• Subject alternative certificates— Not supported by all certificate authorities, this solution enables you to use one certificate, one website, and one public IP address. If you want to use mail.yourcompany.com, autodiscover.yourcompany.com, and a group of other names, you can do that. After you have your list of names, you can create a certificate request using the New-ExchangeCertificate cmdlet.

  • Two single-name certificates— Here you would purchase one for Autodiscover and one for OWA. You would need two websites: public IPs and pay the cost for two certificates. However, it still might be cheaper than a multi-named certificate depending on prices.

  • Single-name certificate with HTTP redirection— In this case, you require two websites and two public IP addresses. When the redirection occurs, the users will be asked if they trust the redirected URL (which defeats the purpose somewhat).

  • Unified Communications Certificate— One solution is to find a certificate authority that will provide you with a Unified Communications Certificate (also called a Subject Alternative Name Certificate [SAN]) with multiple names in one certificate. So, you can request autodiscover.yourcompany.com, mail.yourcompany.com, and other names you need.

Other creative solutions involve complex configuration at times or simply leaving the self-signed certificate (which isn’t a valid option for long).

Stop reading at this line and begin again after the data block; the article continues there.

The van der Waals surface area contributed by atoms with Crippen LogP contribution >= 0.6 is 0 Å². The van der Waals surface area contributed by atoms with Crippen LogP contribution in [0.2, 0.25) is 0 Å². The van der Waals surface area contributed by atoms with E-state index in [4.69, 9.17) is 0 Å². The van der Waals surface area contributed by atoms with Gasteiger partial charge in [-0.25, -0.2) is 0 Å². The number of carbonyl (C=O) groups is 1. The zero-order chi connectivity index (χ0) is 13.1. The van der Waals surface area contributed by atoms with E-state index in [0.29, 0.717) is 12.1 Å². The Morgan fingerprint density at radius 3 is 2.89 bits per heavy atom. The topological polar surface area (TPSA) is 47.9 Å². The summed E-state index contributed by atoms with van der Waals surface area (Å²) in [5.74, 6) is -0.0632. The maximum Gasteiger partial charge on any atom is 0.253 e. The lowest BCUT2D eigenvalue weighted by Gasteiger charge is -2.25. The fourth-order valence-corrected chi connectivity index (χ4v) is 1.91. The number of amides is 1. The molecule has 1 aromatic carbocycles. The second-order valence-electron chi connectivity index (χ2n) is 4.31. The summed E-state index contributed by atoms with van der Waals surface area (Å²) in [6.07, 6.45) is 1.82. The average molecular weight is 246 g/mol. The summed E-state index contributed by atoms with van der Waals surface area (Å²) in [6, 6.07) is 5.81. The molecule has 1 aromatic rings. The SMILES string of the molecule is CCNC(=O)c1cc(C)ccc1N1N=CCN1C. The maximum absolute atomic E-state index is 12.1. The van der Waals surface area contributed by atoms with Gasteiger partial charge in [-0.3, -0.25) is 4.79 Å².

After you have your certificate, what do you do next?

You use the Exchange Management Shell to import the certificate using the following command:

Import-ExchangeCertificate -path “path to the certification file”

Next, you need to enable it by typing


If you wanted to enable it for a variety of services, you can use the -services parameter with the IIS, POP3, IMAP, SMTP, or Unified Messaging (UM) services included.

You are next asked for a thumbprint, which should have been displayed when you imported the certificate. If you don’t see it, you can type Get-ExchangeCertificate and locate the thumbprint.

That installs your certificate and enables it. You should be set, especially for the next topic, ActiveSync, because ActiveSync does not work if you are trying to use a certificate that is not trusted by the device.

  •  Exchange Server 2007 : Configure the Client Access Server - Administer the CAS Role
  •  SharePoint 2010 : Operations Management with the SharePoint Central Administration Tool (part 6)
  •  SharePoint 2010 : Operations Management with the SharePoint Central Administration Tool (part 5) - Reviewing Security Settings in SPCA
  •  SharePoint 2010 : Operations Management with the SharePoint Central Administration Tool (part 4) - Reviewing Backup and Restore Settings in SPCA
  •  SharePoint 2010 : Operations Management with the SharePoint Central Administration Tool (part 3) - Administering Monitoring Tasks in SPCA
  •  SharePoint 2010 : Operations Management with the SharePoint Central Administration Tool (part 2) - Administering System Setting Tasks in SPCA
  •  SharePoint 2010 : Operations Management with the SharePoint Central Administration Tool (part 1) - Administering Application Management Tasks in SPCA
  •  Sharepoint 2007: Recover a Deleted File or List Item
  •  Sharepoint 2007: Edit the Properties of a File or a List Item
  •  Exchange Server 2007 : Enable Antispam Configuration